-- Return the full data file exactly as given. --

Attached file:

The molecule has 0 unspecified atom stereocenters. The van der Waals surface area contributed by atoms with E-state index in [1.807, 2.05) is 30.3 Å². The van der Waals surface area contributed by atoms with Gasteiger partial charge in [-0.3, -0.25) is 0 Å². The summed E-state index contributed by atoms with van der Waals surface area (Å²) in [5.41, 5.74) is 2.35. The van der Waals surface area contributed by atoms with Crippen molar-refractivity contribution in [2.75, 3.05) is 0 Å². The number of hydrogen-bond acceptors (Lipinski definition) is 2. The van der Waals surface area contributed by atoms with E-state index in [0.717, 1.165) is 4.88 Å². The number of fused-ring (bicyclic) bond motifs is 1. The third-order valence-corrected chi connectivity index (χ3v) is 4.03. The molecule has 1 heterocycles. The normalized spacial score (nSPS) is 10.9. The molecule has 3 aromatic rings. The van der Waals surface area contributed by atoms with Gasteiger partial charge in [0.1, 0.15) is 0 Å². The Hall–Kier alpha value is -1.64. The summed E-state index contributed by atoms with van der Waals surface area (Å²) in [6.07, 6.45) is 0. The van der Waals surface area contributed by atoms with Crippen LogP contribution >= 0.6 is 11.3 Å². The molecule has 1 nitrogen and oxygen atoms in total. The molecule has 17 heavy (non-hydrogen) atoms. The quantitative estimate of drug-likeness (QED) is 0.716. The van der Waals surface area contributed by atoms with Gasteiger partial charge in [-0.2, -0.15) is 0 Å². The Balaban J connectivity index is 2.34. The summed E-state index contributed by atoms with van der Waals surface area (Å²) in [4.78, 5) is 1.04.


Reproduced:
The molecule has 0 unspecified atom stereocenters. The van der Waals surface area contributed by atoms with E-state index in [1.807, 2.05) is 30.3 Å². The van der Waals surface area contributed by atoms with Gasteiger partial charge in [-0.3, -0.25) is 0 Å². The summed E-state index contributed by atoms with van der Waals surface area (Å²) in [5.41, 5.74) is 2.35. The van der Waals surface area contributed by atoms with Crippen molar-refractivity contribution in [2.75, 3.05) is 0 Å². The number of hydrogen-bond acceptors (Lipinski definition) is 2. The van der Waals surface area contributed by atoms with E-state index in [0.717, 1.165) is 4.88 Å². The number of fused-ring (bicyclic) bond motifs is 1. The third-order valence-corrected chi connectivity index (χ3v) is 4.03. The molecule has 1 heterocycles. The normalized spacial score (nSPS) is 10.9. The molecule has 3 aromatic rings. The van der Waals surface area contributed by atoms with Gasteiger partial charge in [0.1, 0.15) is 0 Å². The Hall–Kier alpha value is -1.64. The summed E-state index contributed by atoms with van der Waals surface area (Å²) in [6.07, 6.45) is 0. The van der Waals surface area contributed by atoms with Crippen LogP contribution >= 0.6 is 11.3 Å². The molecule has 1 nitrogen and oxygen atoms in total. The molecule has 17 heavy (non-hydrogen) atoms. The quantitative estimate of drug-likeness (QED) is 0.716. The van der Waals surface area contributed by atoms with Gasteiger partial charge in [-0.2, -0.15) is 0 Å². The Balaban J connectivity index is 2.34. The summed E-state index contributed by atoms with van der Waals surface area (Å²) in [4.78, 5) is 1.04.